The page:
Do you ever feel like an ‘outsider?’ As conversation swirls around you, do you ever wonder, “where do I fit into this scene?” I do! I can connect in social settings that are shaped around my role as a pastor where I know where I fit and generally understand the expectations of other people. However, if you put me at a Christmas party my anxiety will rise as I deal with that old question for me, “Do I really belong here?”
There were some men at the manger where Jesus was born that naturally did not fit in. What were shepherds doing there? Sheep herding was a menial job in Judah. They were rough, men who lived outside of regular society. The work was constant and kept them from the synagogue and from observing Jewish rituals so the smug Pharisees sniffed that shepherds were all sinners. But God chose to bring them into the scene.
Strangely, to our understanding, God chose these outsiders, these simple men to be the first to hear about a new era for humanity. “And behold, an angel of the Lord stood before them, and the glory of the Lord shone around them, and they were greatly afraid. Then the angel said to them, “Do not be afraid, for behold, I bring you good tidings of great joy which will be to all people.” (Luke 2:9-10, NKJV) “So it was, when the angels had gone away from them into heaven, that the shepherds said to one another, “Let us now go to Bethlehem and see this thing that has come to pass, which the Lord has made known to us.” And they came with haste and found Mary and Joseph, and the Babe lying in a manger.” (Luke 2:15-16, NKJV)
There’s a real lesson in His choice of an audience that night. God still seeks those marginalized, those pushed to the fringes, those without power or wealth. Unlike us, His creatures, He is not enamored with beauty, captivated by celebrity, or impressed by shiny gold. Our titles and resumes do not mean a thing to Him. Make of it what you will, there were no Pharisees (people admired for their devotion to religious detail) at the manger! But, there were shepherds.
The faith of those men is implicit in the story. They did not form a study group to determine the authenticity of the angelic appearance. They did not consult the local leadership guru about the best long term response. They received an invitation, exercised faith, and took off running. Luke tells us that “They came with haste.” Men who normally avoided society, who were used to rejection, who were obligated to make sure their flocks were safe, offered their hearts and witness to God’s amazing news of Earth’s redemption.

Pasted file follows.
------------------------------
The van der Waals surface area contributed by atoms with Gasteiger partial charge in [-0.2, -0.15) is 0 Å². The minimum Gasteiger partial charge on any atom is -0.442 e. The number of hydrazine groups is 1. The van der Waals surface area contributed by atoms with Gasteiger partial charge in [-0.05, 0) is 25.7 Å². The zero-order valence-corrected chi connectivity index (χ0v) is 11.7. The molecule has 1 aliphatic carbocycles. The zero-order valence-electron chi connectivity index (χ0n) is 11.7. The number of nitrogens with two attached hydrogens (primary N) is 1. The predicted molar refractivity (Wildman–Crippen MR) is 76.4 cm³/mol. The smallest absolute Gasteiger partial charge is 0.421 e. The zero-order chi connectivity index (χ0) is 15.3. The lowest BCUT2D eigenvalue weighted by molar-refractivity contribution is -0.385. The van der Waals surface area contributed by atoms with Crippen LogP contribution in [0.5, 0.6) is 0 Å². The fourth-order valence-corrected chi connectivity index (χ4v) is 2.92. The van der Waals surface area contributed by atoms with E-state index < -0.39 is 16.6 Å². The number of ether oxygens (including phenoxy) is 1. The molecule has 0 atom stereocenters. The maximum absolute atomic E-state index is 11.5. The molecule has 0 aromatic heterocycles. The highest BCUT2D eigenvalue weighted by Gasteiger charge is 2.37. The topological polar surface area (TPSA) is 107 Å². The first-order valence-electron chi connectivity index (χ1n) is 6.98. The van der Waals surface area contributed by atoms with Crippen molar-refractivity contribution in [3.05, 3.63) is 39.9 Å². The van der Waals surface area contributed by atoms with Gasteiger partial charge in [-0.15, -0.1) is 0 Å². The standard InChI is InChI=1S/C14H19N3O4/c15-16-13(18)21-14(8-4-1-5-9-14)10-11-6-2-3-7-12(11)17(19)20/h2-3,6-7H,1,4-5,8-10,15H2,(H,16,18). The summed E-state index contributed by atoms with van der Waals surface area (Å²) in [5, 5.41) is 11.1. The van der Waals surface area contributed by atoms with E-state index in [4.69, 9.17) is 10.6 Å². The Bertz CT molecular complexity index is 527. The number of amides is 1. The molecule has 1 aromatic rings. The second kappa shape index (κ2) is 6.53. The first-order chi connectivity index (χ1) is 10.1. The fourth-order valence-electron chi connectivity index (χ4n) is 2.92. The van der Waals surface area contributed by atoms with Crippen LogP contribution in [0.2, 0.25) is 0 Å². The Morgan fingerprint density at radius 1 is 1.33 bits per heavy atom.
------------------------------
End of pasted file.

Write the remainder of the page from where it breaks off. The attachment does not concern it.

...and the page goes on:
- Perhaps you are feeling a little marginalized by others?
- Perhaps it is just a thing inside of you that insists you are not worthy of God’s love or His goodness?
- Does some past sin haunt you and whisper to you that you are beyond the reach of grace because you are too bad, too sinful?
- Do old rejections rise up to tell you that you are too old, too sick, too poor, too unattractive to come to worship the King of kings?
People have lots of reasons (excuses) for not responding to God’s invitation to come to Jesus. The shepherds standing around a new born baby sleeping in a manger of Bethlehem reminds us that we are never “too anything” to be beyond His love and grace.
Jesus Christ is ’ good news of great joy that will be for all the people.’
Throughout His ministry, Jesus found common people – fishermen, laborers, social outcasts, street people – and He invited them to “Come, follow Me.” When they did, He changed them, included them, and made them a new community which came to known as the Church, ‘the Ekklesia’ – the called out ones.
Are you a reluctant disciple (an oxymoron, really)? Are you eager to follow Him?
Are you a captive of fear, believing the lie that God does not care about you?
Are you tangled in the troubles of life, convinced by circumstances that you’re outside of the circle of God’s grace?
Here is a word from the Word. Silence the voice of rejection and come home to your Abba.
“But now you have been united with Christ Jesus. Once you were far away from God, but now you have been brought near to him through the blood of Christ. For Christ himself has brought peace to us.” (Ephesians 2:13-14, NLT)
“So, chosen by God for this new life of love, dress in the wardrobe God picked out for you: compassion, kindness, humility, quiet strength, discipline. Be even-tempered, content with second place, quick to forgive an offense. Forgive as quickly and completely as the Master forgave you. And regardless of what else you put on, wear love. It’s your basic, all-purpose garment. Never be without it. Let the peace of Christ keep you in tune with each other, in step with each other. None of this going off and doing your own thing. And cultivate thankfulness.” (Colossians 3:12-15, The Message)
Come running! Don’t stop at the Manger. Continue to the Cross where love spilled forgiveness, then move to the Empty Tomb that assures us of our final victory over sin, death, and Hell.
O Come All Ye Faithful
O come all ye faithful,
Joyful and triumphant,
O come ye, O come ye, to Bethlehem.
Come and behold Him
Born the King of angels.
Yea Lord, we greet Thee,
Born this happy morning.
Jesus, to Thee be all glory giv’n.
Word of the Father
Now in flesh appearing.
O come let us adore Him.
O come let us adore Him.
O come let us adore Him,
Christ, the Lord!
Frederick Oakeley | John Francis Wade